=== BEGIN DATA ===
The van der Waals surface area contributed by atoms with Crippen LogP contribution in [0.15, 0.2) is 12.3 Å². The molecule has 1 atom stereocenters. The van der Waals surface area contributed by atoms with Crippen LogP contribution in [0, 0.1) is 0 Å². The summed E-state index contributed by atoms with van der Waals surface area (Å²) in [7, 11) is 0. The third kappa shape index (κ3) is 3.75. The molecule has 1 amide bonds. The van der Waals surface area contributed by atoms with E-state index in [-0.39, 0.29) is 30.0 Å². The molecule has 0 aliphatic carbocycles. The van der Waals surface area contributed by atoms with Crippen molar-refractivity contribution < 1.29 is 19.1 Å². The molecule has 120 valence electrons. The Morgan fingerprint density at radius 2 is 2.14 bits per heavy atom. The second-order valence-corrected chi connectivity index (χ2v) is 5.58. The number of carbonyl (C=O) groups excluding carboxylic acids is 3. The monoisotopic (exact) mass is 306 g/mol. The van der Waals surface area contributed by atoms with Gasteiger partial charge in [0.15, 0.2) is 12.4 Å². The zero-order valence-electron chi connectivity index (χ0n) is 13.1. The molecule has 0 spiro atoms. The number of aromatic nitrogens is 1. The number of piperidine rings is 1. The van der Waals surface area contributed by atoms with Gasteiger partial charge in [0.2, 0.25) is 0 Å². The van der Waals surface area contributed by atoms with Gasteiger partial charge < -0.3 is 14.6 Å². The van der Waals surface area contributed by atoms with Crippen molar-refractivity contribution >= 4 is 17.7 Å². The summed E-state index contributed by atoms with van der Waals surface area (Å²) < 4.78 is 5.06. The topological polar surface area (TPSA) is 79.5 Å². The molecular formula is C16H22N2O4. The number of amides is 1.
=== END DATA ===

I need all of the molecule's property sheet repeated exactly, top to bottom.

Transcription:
The van der Waals surface area contributed by atoms with Crippen LogP contribution in [0.15, 0.2) is 12.3 Å². The molecule has 1 atom stereocenters. The van der Waals surface area contributed by atoms with Crippen LogP contribution in [0, 0.1) is 0 Å². The summed E-state index contributed by atoms with van der Waals surface area (Å²) in [7, 11) is 0. The third kappa shape index (κ3) is 3.75. The molecule has 1 amide bonds. The van der Waals surface area contributed by atoms with E-state index in [-0.39, 0.29) is 30.0 Å². The molecule has 0 aliphatic carbocycles. The van der Waals surface area contributed by atoms with Crippen molar-refractivity contribution < 1.29 is 19.1 Å². The molecule has 120 valence electrons. The Morgan fingerprint density at radius 2 is 2.14 bits per heavy atom. The second-order valence-corrected chi connectivity index (χ2v) is 5.58. The number of carbonyl (C=O) groups excluding carboxylic acids is 3. The monoisotopic (exact) mass is 306 g/mol. The van der Waals surface area contributed by atoms with Gasteiger partial charge in [0.15, 0.2) is 12.4 Å². The zero-order valence-electron chi connectivity index (χ0n) is 13.1. The molecule has 0 spiro atoms. The number of aromatic nitrogens is 1. The number of piperidine rings is 1. The van der Waals surface area contributed by atoms with Gasteiger partial charge in [0.2, 0.25) is 0 Å². The van der Waals surface area contributed by atoms with Gasteiger partial charge < -0.3 is 14.6 Å². The van der Waals surface area contributed by atoms with Crippen molar-refractivity contribution >= 4 is 17.7 Å². The summed E-state index contributed by atoms with van der Waals surface area (Å²) < 4.78 is 5.06. The topological polar surface area (TPSA) is 79.5 Å². The molecular formula is C16H22N2O4. The number of amides is 1.